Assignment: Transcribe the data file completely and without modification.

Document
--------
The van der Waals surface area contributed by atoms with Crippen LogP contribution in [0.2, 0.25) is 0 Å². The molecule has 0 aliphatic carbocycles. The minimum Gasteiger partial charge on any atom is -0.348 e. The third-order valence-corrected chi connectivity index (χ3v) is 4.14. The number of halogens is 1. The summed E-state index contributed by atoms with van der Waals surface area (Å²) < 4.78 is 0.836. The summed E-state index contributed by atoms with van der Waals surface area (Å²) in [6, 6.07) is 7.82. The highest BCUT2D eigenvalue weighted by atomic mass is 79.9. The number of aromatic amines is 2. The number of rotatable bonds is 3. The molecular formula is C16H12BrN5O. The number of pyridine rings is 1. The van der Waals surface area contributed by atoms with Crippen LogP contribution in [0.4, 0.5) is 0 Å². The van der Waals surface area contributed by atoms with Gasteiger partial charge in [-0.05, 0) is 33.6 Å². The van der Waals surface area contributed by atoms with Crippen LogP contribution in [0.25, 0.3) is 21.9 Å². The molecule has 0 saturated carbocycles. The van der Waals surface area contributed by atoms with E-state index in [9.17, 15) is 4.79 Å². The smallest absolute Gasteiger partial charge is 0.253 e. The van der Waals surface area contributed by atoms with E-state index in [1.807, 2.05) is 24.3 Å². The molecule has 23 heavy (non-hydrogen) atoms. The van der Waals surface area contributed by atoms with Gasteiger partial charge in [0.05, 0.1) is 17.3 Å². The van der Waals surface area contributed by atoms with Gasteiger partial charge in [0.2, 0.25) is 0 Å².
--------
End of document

The van der Waals surface area contributed by atoms with Crippen LogP contribution in [0.2, 0.25) is 0 Å². The molecule has 0 aliphatic carbocycles. The minimum Gasteiger partial charge on any atom is -0.348 e. The third-order valence-corrected chi connectivity index (χ3v) is 4.14. The number of halogens is 1. The summed E-state index contributed by atoms with van der Waals surface area (Å²) < 4.78 is 0.836. The summed E-state index contributed by atoms with van der Waals surface area (Å²) in [6, 6.07) is 7.82. The highest BCUT2D eigenvalue weighted by atomic mass is 79.9. The number of aromatic amines is 2. The number of rotatable bonds is 3. The molecular formula is C16H12BrN5O. The number of pyridine rings is 1. The van der Waals surface area contributed by atoms with Crippen LogP contribution in [0.4, 0.5) is 0 Å². The van der Waals surface area contributed by atoms with Gasteiger partial charge in [-0.05, 0) is 33.6 Å². The van der Waals surface area contributed by atoms with Crippen LogP contribution in [0.25, 0.3) is 21.9 Å². The molecule has 0 saturated carbocycles. The van der Waals surface area contributed by atoms with E-state index in [9.17, 15) is 4.79 Å². The smallest absolute Gasteiger partial charge is 0.253 e. The van der Waals surface area contributed by atoms with E-state index in [1.807, 2.05) is 24.3 Å². The molecule has 23 heavy (non-hydrogen) atoms. The van der Waals surface area contributed by atoms with Gasteiger partial charge in [0.05, 0.1) is 17.3 Å². The van der Waals surface area contributed by atoms with Gasteiger partial charge in [0.2, 0.25) is 0 Å².